Nate Diaz praises Conor McGregor for not being a "robot" and standing out 5 years ago

Nate Diaz praises Conor McGregor for not being a "robot" and standing out

All it took is one momentum-crushing performance for Nate Diaz to finally start getting what he wants.

Diaz's brash, media-shy promoting style and love of martial arts earned him a cult following throughout his MMA career, albeit it was dwarfed by bigger brother Nick's. However, aside from a couple of Fight Night main events, the Stockton native never really received the promotional backing from the UFC to properly showcase his unique star power.

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All that changed after UFC 196 when he forced the tap from the promotion's biggest media darling, Conor McGregor. With the seismic win came a huge power shift towards Diaz and now, he's currently holding up the rematch fans and Zuffa's big wigs want to happen, plus he's actually requesting more media work... and he's getting it too.

Diaz gave his take on the way fighters market themselves in his interview with Esquire, admitting he did not like what he was seeing from the vast majority on the UFC's roster. However, he did have some praise for Conor McGregor's method of promoting himself which he believes is very similar to his own.

"I just think fighters need to start making stars out of themselves, you know? Like what Conor [McGregor] is doing. Like, there's somebody speaking up and doing what he says. I've been doing that for years, and I've been having no back up with it - they're just trying to shut me down. But I finally see somebody doing it, and I'm like, "Alright, there's a guy that we can do something with. We can make a show."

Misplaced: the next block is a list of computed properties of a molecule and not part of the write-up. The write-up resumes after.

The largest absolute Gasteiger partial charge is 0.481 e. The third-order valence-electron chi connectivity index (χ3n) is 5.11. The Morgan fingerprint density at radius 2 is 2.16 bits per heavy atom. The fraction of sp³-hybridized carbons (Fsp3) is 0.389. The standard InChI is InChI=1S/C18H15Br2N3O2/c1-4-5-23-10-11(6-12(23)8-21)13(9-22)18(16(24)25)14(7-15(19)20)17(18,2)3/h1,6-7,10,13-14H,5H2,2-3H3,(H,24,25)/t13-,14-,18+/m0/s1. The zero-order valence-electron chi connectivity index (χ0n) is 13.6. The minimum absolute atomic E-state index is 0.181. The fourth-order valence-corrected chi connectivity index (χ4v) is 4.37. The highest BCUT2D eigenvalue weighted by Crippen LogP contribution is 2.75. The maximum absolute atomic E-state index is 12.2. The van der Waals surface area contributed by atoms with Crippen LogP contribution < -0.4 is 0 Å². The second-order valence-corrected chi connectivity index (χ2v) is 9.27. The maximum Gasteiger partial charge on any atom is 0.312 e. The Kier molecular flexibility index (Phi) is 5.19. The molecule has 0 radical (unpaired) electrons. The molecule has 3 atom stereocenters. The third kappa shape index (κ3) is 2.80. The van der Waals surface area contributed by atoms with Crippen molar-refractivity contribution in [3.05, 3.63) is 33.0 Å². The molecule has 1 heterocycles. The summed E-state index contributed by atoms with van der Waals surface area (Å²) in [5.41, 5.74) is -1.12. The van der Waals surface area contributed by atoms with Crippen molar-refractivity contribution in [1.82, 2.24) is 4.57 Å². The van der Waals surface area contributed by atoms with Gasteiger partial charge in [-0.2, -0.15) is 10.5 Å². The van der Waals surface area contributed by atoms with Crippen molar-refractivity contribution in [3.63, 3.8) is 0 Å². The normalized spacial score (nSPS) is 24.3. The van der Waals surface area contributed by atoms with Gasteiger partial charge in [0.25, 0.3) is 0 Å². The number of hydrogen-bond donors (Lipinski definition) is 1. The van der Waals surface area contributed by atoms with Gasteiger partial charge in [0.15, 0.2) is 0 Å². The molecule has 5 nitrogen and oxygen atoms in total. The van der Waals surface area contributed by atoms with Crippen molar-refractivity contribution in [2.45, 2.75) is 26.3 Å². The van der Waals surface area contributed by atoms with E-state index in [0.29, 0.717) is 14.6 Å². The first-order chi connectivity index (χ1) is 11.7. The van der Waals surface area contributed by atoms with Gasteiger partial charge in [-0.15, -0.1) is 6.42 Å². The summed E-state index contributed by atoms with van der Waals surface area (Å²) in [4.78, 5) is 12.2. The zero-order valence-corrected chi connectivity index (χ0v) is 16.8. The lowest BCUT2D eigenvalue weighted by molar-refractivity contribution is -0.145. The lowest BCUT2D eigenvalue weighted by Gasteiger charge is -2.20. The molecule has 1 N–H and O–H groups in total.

"No one's doing anything; they're just keeping their mouths shut and they're like robots. Everybody's the same person. Go out there and make a star out of yourself! People need to start speaking up and saying some shit, and if they want to fight, they should be yelling out names like, "What's up? Let's get a fight!" That's what people want to see."

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Diaz was critical of fighters for making call-outs on social media, claiming that actual spoken words are more powerful than a 140 characters or less on the internet. He believes he laid out the blueprint for requesting fights throughout his career, citing his Octagon interview after beating Michael Johnson as a prime example.

"You tell everybody, "What?! That's the motherfucker I want to fight, right there!" Nah, you don't ask for a fight on social media, you get on television and scream it out, like, "Yo, what's up motherfucker, let's get a fight popping." And you make a scene, and now we got a show on our hands."

"Like how I called out Conor. It's like, OK, everybody wants to see him, everybody wants to see me—I'm gonna make them want to see me and him, you know what I'm saying? The blueprint is laid out, people need to start catching on."

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